It also had 110,000 miles on it. While it was running good, and had no known problems, I flt it was time to trade. In the end, they offered me much more than I would have paid for it, plus lots of incentives and card rebates. I figure this one will last me for many, many years as our usage has dropped considerably.

We are probably also going to trade cars this summer. At the moment, we are flush with cash, and feel that the car is developing a few issues that are worrisome. So that will most likely replace it with a crossover. The car has 120,000 miles on it.

I do not enjoy working on vehicles, and I want to make sure that our vehicles are reliable. We look forward to better backup cameras. The car will have the lane departure and side warning technology. As we plan to drive instead of fly to some vacations, we wanted a more comfortable and technologically up to date road vehicle. The car sits awful low, the next vehicle will be a crossover that is easier to get in and out from.
Clone is offline   Reply With Quote
Old 04-30-2017, 05:45 PM   #98
Thinks s/he gets paid by the post
Sojourner's Avatar
 
Join Date: Jan 2012
Posts: 1,708
Quote:
Originally Posted by W2R View Post
Maybe the reason the LG dryer was faster, is that the clothes had less water in them when coming out of the LG washer compared with your washer at home. (?) I have no idea but just thought I'd suggest this.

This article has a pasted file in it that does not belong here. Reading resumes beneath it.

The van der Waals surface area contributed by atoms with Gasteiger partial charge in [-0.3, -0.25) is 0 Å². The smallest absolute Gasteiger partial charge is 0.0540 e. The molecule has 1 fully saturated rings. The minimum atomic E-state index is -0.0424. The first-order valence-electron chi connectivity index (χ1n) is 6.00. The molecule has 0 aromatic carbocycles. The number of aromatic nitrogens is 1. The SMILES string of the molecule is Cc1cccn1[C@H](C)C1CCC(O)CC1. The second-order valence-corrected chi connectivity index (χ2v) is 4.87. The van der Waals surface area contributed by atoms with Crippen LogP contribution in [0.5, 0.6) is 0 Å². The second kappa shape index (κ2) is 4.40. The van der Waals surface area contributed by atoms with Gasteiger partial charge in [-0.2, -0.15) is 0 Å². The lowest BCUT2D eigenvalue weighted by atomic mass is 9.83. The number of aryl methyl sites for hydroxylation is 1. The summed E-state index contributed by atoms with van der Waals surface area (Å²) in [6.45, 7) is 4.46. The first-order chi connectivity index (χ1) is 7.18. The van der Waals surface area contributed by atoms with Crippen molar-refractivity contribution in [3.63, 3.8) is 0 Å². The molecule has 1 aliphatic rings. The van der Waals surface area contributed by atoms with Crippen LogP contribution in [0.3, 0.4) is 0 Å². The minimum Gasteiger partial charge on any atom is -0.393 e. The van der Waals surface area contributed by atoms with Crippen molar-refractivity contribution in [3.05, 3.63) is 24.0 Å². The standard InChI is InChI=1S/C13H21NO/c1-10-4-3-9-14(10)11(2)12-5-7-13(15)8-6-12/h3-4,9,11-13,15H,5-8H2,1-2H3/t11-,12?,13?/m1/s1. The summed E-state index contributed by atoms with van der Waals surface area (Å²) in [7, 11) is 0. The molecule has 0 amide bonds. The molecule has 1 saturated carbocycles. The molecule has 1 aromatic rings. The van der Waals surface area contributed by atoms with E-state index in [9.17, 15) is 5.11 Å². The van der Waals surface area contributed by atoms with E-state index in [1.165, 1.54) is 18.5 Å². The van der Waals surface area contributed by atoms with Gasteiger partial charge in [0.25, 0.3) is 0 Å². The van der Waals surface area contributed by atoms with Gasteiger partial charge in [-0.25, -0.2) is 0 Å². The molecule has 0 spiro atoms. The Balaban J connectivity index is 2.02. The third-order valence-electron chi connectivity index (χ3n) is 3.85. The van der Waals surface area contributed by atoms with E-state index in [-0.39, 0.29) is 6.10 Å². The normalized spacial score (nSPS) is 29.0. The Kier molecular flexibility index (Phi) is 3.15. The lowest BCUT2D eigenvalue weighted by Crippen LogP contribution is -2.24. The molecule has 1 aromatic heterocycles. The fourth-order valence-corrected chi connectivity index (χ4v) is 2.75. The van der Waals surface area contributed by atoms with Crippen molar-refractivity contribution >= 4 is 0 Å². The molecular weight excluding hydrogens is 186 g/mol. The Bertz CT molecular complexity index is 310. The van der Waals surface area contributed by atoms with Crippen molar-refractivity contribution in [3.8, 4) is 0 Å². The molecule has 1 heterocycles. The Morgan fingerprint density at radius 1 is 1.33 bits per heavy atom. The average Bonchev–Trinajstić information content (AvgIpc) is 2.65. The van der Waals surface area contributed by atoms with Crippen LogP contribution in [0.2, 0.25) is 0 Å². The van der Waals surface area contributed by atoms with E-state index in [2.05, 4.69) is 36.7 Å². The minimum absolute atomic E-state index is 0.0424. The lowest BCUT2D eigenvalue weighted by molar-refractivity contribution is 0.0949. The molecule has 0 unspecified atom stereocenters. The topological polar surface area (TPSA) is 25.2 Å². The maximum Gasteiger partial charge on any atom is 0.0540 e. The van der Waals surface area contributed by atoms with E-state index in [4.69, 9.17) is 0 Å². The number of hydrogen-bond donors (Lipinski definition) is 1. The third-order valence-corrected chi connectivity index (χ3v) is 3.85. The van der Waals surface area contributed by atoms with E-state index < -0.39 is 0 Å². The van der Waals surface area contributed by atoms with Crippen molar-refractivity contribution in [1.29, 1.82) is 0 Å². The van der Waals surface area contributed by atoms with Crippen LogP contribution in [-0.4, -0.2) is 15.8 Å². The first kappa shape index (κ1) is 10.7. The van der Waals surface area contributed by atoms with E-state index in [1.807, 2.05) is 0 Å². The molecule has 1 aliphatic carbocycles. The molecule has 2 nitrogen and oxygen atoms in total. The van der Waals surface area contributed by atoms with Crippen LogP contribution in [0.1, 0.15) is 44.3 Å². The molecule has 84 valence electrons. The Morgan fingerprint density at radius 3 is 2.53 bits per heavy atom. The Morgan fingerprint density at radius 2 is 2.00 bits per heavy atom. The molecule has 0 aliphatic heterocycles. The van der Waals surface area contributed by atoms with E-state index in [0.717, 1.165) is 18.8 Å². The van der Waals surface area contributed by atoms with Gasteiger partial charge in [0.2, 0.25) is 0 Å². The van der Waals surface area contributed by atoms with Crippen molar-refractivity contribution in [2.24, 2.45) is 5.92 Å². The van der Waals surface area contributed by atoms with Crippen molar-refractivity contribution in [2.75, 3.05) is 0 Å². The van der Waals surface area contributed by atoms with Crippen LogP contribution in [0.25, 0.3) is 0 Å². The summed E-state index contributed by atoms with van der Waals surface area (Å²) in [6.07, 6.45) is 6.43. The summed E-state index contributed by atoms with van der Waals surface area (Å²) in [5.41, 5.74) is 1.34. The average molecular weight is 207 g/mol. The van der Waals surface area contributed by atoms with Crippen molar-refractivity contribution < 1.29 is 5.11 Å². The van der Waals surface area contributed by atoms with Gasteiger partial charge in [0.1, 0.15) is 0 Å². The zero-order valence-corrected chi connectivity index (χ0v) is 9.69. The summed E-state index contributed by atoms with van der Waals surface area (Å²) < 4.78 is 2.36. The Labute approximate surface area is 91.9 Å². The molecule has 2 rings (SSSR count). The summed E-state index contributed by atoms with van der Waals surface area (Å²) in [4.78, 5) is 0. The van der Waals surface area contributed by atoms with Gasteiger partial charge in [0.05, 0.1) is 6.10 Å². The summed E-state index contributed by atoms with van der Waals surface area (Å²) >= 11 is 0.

My LG dryer only takes 41 minutes, and my old 2002 GE washer dryer set took about 90 minutes to dry. But my clothes are not as wet when they go in the dryer.
I'm sure you're right about this, and that's another compelling reason I see to upgrade. Using less water for each wash not only saves on my utility bill, but is environmentally friendly. And I'm certainly looking forward to being able to quickly wash/dry a small load of clothes on short notice when necessary, which is very hard to do with my current setup. My Kenmore dryer takes a minimum of 90 minutes to get most things fully dry, and even longer for thick stuff like jeans.
Sojourner is offline   Reply With Quote
Old 04-30-2017, 07:18 PM   #99
Give me a museum and I'll fill it. (Picasso)
Give me a forum ...
Lsbcal's Avatar
 
Join Date: May 2006
Location: west coast, hi there!
Posts: 7,507
Quote:
Originally Posted by Sojourner View Post
I'm sure you're right about this, and that's another compelling reason I see to upgrade. Using less water for each wash not only saves on my utility bill, but is environmentally friendly. And I'm certainly looking forward to being able to quickly wash/dry a small load of clothes on short notice when necessary, which is very hard to do with my current setup. My Kenmore dryer takes a minimum of 90 minutes to get most things fully dry, and even longer for thick stuff like jeans.